When discipling someone, we can’t assume that sitting across from that person and talking for an hour will do the job. No, we have to show them as well. Information is easy to come by these days. It’s knowing how to live it out that matters. It’s knowing how to put knowledge into practice.
Now, I’ve noticed that despite the wealth of information available to us, that many people (students in particular) are less knowledgeable about the Scriptures and theology (see #5 below). But our instruction must be through doing as well. It must be “as you go” and “along the way” (see instructions in Deuteronomy).
To teach people how to share their faith, for example, go out and do it with them! Model the behaviors we want to see in them by letting them see it in us. Don’t just talk about serving those in need—do it with them. People need to see what we believe lived out and put into practice in order to “get it.” This takes time and intentionality. But it pays off far more than just talking.
4. Be selective—don’t try to disciple just anyone or everyone
You can’t meet with everyone. You can’t help everyone. You can’t fix all their problems, offer them all the counsel they need, be there for everyone. Superman Syndrome might make you feel really important, but its a recipe guaranteed to produce burnout. Prolonged exposure to Superman Syndrome will undermine everything you’ve worked so hard to accomplish in your ministry.
So embrace the limitation of not trying to save or fix or even meet with everyone. You have to be selective. This is an obvious and liberating truth. If Jesus himself focused on 12 men, and wasn’t afraid to spend less time with others, then so should we. Bob Coleman’s book The Master Plan of Evangelism is still the best summary of Jesus’ method of discipleship:
It all started by Jesus calling a few men to follow him. This revealed immediately the direction his evangelistic strategy would take. His concern was not with programs to reach the multitudes, but with men whom the multitudes would follow. Remarkable as it may seem, Jesus started to gather these men before he ever organized an evangelistic campaign or even preached a sermon in public. Men were to be his method of winning the world to God.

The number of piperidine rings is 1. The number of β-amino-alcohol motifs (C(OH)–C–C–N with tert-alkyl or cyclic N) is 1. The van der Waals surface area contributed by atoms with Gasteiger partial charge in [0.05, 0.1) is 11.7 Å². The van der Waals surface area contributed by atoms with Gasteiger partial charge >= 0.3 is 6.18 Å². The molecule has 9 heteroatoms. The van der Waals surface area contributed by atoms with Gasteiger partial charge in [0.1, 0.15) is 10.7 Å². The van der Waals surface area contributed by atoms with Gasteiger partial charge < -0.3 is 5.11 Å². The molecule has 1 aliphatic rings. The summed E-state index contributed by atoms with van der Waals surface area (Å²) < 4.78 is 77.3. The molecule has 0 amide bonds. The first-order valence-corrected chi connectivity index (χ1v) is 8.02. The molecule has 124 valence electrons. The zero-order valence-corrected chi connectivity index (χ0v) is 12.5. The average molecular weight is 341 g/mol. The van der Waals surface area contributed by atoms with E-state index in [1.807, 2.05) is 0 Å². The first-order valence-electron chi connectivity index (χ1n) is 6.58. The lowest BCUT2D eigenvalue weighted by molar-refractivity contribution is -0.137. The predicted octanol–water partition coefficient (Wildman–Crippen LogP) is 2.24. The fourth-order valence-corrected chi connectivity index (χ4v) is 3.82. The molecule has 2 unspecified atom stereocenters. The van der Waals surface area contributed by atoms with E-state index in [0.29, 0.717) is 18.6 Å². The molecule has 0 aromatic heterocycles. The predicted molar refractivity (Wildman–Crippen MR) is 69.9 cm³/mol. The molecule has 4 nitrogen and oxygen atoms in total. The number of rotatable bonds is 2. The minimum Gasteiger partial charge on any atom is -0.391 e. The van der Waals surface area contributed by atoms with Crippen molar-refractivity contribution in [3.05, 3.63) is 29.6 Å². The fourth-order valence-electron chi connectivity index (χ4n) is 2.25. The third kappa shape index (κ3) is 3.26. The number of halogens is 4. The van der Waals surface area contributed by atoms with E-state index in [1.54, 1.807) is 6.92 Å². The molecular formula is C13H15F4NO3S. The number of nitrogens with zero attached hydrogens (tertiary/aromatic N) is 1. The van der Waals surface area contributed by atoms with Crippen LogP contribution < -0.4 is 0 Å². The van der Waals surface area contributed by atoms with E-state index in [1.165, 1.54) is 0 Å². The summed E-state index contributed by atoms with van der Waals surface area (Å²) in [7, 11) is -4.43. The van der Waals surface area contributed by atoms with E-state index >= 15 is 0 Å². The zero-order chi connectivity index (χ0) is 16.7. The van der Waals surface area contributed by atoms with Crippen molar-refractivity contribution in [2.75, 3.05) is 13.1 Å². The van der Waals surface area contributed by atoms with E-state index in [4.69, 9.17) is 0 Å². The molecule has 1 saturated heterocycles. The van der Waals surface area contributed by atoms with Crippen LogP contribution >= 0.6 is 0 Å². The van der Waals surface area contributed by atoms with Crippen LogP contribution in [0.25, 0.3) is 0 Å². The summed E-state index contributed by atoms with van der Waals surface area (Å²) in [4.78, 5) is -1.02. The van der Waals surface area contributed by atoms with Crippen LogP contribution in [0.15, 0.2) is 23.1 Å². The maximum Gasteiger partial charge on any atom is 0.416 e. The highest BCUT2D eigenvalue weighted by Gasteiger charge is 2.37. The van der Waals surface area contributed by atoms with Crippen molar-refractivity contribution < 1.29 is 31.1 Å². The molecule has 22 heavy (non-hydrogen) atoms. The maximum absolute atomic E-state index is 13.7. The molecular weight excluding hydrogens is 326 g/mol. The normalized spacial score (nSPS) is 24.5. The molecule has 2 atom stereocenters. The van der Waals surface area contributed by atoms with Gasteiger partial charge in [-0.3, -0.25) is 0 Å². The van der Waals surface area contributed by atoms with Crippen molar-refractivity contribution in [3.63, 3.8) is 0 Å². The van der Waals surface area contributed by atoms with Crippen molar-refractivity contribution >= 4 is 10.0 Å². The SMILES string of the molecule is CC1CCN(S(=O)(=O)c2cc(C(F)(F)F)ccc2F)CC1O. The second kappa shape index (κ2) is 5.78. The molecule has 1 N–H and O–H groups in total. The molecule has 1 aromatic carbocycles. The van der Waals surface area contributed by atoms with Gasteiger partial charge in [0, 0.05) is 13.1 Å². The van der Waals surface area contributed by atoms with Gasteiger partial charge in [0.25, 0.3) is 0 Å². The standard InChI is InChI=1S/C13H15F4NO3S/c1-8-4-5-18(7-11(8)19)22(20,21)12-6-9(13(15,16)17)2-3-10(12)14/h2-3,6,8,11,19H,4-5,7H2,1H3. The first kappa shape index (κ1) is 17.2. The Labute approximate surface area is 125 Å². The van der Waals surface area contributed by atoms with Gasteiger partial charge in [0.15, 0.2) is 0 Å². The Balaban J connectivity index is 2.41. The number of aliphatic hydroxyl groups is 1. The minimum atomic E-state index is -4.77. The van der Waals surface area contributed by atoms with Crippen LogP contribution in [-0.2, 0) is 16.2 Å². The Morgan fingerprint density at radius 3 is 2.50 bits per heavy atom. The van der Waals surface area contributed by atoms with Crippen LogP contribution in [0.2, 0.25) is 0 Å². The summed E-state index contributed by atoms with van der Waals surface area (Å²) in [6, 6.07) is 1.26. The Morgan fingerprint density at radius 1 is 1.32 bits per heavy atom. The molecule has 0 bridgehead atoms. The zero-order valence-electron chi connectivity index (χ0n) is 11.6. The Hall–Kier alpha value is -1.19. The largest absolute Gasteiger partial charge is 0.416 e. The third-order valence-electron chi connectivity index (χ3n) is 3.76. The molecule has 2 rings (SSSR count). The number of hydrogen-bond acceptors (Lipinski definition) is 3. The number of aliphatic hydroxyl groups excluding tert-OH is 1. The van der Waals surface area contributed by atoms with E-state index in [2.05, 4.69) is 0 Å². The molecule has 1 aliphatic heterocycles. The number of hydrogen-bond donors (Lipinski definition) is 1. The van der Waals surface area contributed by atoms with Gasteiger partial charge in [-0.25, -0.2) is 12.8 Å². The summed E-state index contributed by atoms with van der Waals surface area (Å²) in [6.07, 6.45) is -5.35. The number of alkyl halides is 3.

(The Master Plan of Evangelism,
5. Form the head along with the heart
When speaking about effective ministry to millennials, pastor and author Dan Kimball made this observation: “What is working is non-compromised Biblical doctrine and Biblical theology, and not being afraid to boldly teach these truths. You may say, ‘of course,’ but what you’re dealing with is a generation that has never even heard of systematic theology.”
As I mentioned earlier, we live in an age of easily accessible information that hasn’t been accessed. That’s led to an unformed generation of would-be disciples. They’ve heard a lot about love and peace, but not much about holiness and putting sin to death. They’ve been encouraged and comforted with felt needs, but their intellect hasn’t been stretched. They’ve absorbed the tenets of what Christian Smith called “moral therapeutic deism,” but haven’t wrestled with many of the great teachings of Scripture or great Christian thinkers.
We can’t only speak to feelings or or how to make life work better. We’ve done that, and it produces nominal Christians who treat essential beliefs and practices of the faith like its a buffet line. Instead, we must ground those we disciple in the deeper, richer, fuller bedrock of the faith. Moving on from elementary teachings (Hebrews 6:1) to stronger stuff.
These are just some of the things that working with college students has taught me about discipleship in general. How about you? What would you add to this list? I’d love to hear from you in the comments!